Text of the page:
Introduction: Another Pi on the Wall

Picture of Another Pi on the Wall

This instrucable tutorial shows you how to build a NAS (Network-Attached Storage) using a Raspberry Pi (RasPi) and two HDDs. This tutorial is supposed to give you detailed intructions on how to

  • mount a RasPi, two HDDs, and the whole power supply on a board, which then can be mounted on wall in your home
  • programm the RasPi, such that it acts as
    • a NAS
    • and / or a printer server (if desired)
  • deal with Linux and show you some basic commands (if you have not worked with it before (just like it have not)

This tutorial is subdivided into the following 4 chapters:

  1. HW-Setup
  2. Debian/Linux Basics
  3. System and NAS setup
  4. Making RasPi system backups
  5. Some hints and tips

Step 1: Preparations - Hints and Shopping List

Picture of Preparations - Hints and Shopping List

Before we start, some important hints that shall keep you from running into trouble:

  • 1st hint: Before you buy an external HDD enclosure with a SATA to USB controller -> check if the controller can handle the amount of storage volume that you want to use!
    Why: I used HDDs that sit inside a housing (like an case for using the HDD as an external drive) that has an SATA-to-USB controller. There are many different controllers, where they especially differ in the amount of HDD storage volume they can handle. I used 4TB-HDDs and at first I bought a controller that could handle only up to 2TB, so I had to change it
  • 2nd hint: Make sure that the power supply with which you want to power your RasPi can at least provide 5VDC and 2A.

Important note: Neither I nor instructables.com are responsible for the content behind the links I have inserted in this instruction.

Next I want to give you a little shopping list for the parts you need:

  • a Raspberry Pi (should work with Version 2 or 3, I use a RasPi Version 2)
  • an 8 GB SD card with at least class 4 speed
  • a housing for the RasPi
  • a power supply, 5VDC / 2A, with a micro-USB connector
  • 2x external HDDs (or SSDs) with a USB connector
    or 2x HDDs (or SSDs) with an SATA connection
  • 2x housing with an SATA to USB controller (not needed if you have an external HDD with a USB outlet)
  • a wooden board of about 50 cm x 30 cm and a thickness of 2 cm, the color is your choice ;)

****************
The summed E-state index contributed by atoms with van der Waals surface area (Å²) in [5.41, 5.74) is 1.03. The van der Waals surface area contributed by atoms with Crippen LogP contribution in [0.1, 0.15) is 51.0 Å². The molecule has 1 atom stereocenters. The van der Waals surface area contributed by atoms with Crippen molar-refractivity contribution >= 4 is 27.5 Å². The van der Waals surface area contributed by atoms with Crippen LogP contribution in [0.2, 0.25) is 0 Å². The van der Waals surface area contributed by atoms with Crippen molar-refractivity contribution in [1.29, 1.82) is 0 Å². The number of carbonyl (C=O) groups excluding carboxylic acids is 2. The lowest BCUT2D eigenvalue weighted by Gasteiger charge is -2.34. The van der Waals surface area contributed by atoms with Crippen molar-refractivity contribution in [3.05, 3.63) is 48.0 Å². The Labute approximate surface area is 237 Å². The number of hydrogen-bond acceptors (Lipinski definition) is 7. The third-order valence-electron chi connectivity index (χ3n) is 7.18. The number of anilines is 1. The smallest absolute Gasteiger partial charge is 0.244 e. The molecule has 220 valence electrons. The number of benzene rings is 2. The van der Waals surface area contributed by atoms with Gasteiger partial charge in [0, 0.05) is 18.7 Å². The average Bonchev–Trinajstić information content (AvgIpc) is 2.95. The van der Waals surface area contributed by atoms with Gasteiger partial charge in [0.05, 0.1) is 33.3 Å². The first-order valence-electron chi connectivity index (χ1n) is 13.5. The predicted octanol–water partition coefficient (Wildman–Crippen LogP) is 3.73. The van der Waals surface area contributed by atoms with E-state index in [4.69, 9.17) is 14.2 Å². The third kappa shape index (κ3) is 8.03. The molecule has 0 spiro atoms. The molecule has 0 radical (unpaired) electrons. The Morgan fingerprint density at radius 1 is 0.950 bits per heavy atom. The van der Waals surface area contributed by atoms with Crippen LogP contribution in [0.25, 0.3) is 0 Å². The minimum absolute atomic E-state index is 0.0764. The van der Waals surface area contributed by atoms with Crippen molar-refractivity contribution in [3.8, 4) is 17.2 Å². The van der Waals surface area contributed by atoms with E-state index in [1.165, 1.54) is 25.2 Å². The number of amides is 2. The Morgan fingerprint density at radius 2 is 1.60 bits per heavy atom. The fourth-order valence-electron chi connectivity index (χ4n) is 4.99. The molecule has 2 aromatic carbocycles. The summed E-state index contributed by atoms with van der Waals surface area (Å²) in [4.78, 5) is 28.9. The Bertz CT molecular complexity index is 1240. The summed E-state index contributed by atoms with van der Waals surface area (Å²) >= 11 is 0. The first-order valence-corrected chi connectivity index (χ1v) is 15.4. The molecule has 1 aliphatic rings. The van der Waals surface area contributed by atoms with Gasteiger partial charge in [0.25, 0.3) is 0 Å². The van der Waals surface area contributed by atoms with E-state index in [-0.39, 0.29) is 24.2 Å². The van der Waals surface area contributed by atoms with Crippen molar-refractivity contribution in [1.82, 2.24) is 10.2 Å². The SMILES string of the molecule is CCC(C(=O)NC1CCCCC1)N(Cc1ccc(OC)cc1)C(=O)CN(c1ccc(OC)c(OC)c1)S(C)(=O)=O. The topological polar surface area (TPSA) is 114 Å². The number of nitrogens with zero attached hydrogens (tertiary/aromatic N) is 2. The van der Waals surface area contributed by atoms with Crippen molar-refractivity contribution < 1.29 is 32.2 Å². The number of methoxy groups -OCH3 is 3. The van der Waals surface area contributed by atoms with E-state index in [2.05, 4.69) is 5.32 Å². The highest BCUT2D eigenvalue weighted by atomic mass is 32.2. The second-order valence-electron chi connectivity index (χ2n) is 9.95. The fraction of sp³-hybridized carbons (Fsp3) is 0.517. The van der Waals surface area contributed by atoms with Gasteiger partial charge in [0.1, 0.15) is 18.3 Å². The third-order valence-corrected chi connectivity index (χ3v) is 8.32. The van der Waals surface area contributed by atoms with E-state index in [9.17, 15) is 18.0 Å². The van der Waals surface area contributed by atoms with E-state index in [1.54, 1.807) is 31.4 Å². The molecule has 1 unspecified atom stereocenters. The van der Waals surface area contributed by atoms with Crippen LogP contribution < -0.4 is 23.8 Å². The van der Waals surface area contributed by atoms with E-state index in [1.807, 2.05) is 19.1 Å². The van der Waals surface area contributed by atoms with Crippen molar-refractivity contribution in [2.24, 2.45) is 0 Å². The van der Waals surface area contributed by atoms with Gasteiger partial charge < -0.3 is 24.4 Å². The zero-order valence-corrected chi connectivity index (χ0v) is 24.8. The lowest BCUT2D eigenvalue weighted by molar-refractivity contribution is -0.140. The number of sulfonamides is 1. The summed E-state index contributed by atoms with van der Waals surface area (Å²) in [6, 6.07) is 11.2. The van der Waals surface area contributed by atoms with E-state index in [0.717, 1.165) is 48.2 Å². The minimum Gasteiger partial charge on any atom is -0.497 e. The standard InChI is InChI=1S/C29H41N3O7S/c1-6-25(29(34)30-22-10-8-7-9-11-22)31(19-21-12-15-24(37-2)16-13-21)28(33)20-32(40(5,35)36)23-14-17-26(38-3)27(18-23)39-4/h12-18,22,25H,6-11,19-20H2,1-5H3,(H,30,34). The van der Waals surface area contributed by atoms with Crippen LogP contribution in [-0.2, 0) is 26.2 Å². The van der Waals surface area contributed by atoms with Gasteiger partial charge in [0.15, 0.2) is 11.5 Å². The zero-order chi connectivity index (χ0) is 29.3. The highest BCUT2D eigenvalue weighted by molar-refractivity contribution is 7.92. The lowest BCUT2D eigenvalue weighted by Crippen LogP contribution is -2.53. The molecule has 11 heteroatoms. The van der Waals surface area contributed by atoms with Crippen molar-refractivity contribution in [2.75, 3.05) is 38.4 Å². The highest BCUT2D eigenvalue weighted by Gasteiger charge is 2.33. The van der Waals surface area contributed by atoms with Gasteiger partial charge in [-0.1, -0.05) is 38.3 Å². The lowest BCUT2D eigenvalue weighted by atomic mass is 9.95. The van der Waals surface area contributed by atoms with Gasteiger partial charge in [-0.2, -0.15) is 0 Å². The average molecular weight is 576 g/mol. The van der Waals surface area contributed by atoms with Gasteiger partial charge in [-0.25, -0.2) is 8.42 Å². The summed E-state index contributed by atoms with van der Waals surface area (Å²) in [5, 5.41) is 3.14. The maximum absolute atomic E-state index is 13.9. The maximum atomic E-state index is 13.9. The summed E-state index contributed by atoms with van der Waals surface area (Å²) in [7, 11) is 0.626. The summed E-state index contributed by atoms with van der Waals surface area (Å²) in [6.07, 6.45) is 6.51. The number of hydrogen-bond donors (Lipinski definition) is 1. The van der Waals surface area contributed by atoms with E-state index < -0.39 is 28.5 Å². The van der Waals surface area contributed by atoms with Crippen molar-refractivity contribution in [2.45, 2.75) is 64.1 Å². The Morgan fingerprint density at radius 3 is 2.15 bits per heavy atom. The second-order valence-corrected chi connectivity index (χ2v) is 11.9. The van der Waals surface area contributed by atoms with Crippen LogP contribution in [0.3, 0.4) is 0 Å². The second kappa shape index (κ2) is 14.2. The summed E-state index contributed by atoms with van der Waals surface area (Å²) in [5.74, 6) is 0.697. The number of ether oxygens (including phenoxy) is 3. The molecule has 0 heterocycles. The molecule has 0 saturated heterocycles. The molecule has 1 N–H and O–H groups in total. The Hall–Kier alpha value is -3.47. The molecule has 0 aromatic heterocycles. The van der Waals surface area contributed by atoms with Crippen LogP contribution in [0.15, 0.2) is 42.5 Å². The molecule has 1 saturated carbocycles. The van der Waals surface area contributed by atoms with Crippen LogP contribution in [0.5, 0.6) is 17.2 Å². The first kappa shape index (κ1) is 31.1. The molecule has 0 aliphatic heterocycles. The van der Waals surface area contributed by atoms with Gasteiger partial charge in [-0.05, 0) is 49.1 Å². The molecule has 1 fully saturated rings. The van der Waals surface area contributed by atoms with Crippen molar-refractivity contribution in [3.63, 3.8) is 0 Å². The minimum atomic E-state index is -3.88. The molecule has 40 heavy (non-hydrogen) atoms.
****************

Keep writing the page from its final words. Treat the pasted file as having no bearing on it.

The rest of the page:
• a power strip with at least 3 outlets (ideally the power strip has the same color as your board)
  • 5 to 6 metal brackets (that you can buy at your local hardware / DIYstore (e.g. like this one)
    The brackets should be about a thumb with in width and they should have a screwhole
  • metal perforated tape (just the thing on the spool here)
  • 12 screws that have a length of about 50-80% of the board with (in my case about 1,5 cm)
  • 1m of shrinking tube that fits over the brackets and the metal tape
  • ethernet (LAN) cable
  • 1 bag of Sugru (to cover the edges of the holes and to make it look nice)
  • 1 bag with at least 50 cable clamps
  • 1 bad of nails with at least 50 pieces, the nails should not be longer than 1,5 cm (!)
  • 1 bag of two-component adhesive
  • optionally: 10 felt pads (e.g. these)

Also for the Software setup you will need

  • a screen that can be connected to HDMI (can also be your TV)
  • a USB keybaord
  • a USB mouse

Step 2: Mounting the Brackets

Picture of Mounting the Brackets
  1. Cut 4 pieces with each about 8 cm from the metal perforated tape.
  2. Bend the tape pieces such that one fits around the edge of each HDD case and around the RasPi
  3. Align the HDD cases on the board as you wish (e.g. like I did on my board) and put the brackets underneath the HDD cases and the RasPi, but only on the lower side (which is the side that will be facing downwards later, when the board is hanging on the wall). The HDD cases and the RasPi will kind of stand on these brackets later.
  4. Mark the position of the brackets. The tape can be roughly positioned since it can be bent later on quite easily. Then remove the HDD cases and the Pi.
  5. Put the shrinking tube on the brackets and the metal tape and punch a hole through, where the screw hole is. Be careful to make only small holes, because the holes will widen upon heating the shrinking tube.
  6. Heat up the shrinking tube with a hot air gun or a lighter.
  7. Mount the brackets (now covered in shrinking tube) on the board with screws. Now do the same thing for the metal perforated tape.
  8. Bend the metal perforated tape around the upper edge of the HDD cases and the RasPi

Now you have a board with a RaspBerry Pi and two HDDs mounted on it.

For less scratches on the cases and less rattling noise from the HDDs you can also put some felt pads on top of the screws.

Step 3: Tie Down Cables

Picture of Tie Down Cables

The idea in this step is to have the wiring hidden behind the board.

  • Drill 2 holes through the board about 3 - 4 thumb widths from where the USB and power inlet of the HDDs are such that the cables can run through the hole smoothly.
  • Make sure that the USB connector and the power connector can go through the hole with a lot of space left (about 3-4 mm on each side)
  • Cover the holes with Sugru and while you do that always check if both connectors can still go through the hole easily (later when the Sugru has dried it will be much harder to widen the hole again)
  • After the Sugru has dried, put all connectors through
  • Now you have to clamp down the remaining cables on the back side. I am sure ou can do a better job than I did in the picture :)